Chappelle's back - and he 'kills' | Dave returns to stage after walkout

Chappelle's back - and he 'kills'

Dave returns to stage after walkout

Dave Chapelle got back on stage last night – 24 hours after a rowdy crowd had forced him to abandon his show – and ‘killed’.

The 40-year-old comic made headlines across the States after quitting his set in Hartford, Connecticut, on Thursday night amid a chorus of heckles and catcalls.

But the next night of the Oddball Comedy & Curiosity tour in Pittsburgh passed without incident – with other comedians on the bill describing Chappelle’s performance in glowing terms.

Al Madrigal tweeted: ‘Dave Chappelle killed in Pittsburgh in front of a great crowd. #oddballfest night & day, only difference is the crowd. #listening.’

Flight Of The Conchords – who had dubbed Hartford ‘Harshford’ following the audience reaction to Chappelle – posted: ‘The population of Pittsburgh are good dudes.’

Kristen Schaal added: ‘Pittsburgh was great. Chapelle was awesome. Get ready Chicago

And Hannibal Buress added: ‘Chappelle just destroyed in Pittsburgh.’

Fans in the audience of the First Niagara Pavilion baked that up.

Marshall Taylor tweeted: ‘The #oddballfest in Pittsburgh was great. @DaveChappelle was great, @hannibalburess killed. Really amazing all around.’

Ben Steiner said: ‘I think I can honestly say I was witness to one of the better comic performances of our time tonight #DaveChappelle Chappelle @OddballFest

And Robert Lovell said: ‘Had a once in a lifetime experience at the @oddballfest. #DaveChappelle is back and in full force.’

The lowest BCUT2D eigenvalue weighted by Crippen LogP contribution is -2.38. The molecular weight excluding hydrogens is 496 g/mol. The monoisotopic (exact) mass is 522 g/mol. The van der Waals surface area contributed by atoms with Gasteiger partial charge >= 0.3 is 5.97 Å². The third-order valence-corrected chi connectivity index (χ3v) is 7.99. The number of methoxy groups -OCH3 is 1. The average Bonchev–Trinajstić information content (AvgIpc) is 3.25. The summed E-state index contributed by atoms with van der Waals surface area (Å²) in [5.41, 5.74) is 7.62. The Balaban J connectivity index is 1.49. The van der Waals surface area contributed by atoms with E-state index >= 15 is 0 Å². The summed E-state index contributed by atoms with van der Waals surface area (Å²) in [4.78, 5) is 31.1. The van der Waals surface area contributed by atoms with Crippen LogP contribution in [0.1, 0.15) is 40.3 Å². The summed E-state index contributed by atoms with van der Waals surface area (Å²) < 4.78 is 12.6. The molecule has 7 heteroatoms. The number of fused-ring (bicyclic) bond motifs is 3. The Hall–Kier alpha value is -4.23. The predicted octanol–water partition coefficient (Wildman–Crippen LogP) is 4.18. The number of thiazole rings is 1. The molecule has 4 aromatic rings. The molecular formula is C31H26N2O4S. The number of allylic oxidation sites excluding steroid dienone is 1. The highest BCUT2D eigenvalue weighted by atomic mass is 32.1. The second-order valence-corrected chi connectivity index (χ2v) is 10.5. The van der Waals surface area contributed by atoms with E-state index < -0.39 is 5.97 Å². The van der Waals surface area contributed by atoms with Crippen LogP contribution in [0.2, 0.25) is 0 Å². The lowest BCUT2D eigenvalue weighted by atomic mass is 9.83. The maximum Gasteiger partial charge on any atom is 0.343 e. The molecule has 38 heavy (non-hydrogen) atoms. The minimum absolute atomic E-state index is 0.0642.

It is a complete turnaround from his show in Hartford when, ten minutes into his set, he complained that the 30,000-strong crowd were making too much noise, and abandoned his prepared routine.

He pulled up a stool and started smoking and making idle chat until he had completed the 25 minutes he was contractually obliged to be on stage. Before he left he said: ‘This crowd sucks’ and ‘Sorry about that for those who were trying to hear a show.’

Ebony magazine later claimed there was a racial element to the incident.

Writer Lesli-Ann Lewis, who was in the audience, invoked the era of minstrel shows and said: ‘This was a Black artist shrugging the weight of White consumption, deciding when enough was enough.. 

‘There is a long history of asking African-Americans to endure racism silently; it’s characterized as grace, as strength. Chappelle’s Connecticut audience, made up of largely young White males, demanded a shuck and jive. Men who seemed to have missed the fine satire of the Chappelle show demanded he do characters who, out of the context of the show look more like more racist tropes, than mockery of America’s belief in them.’

Published: 31 Aug 2013

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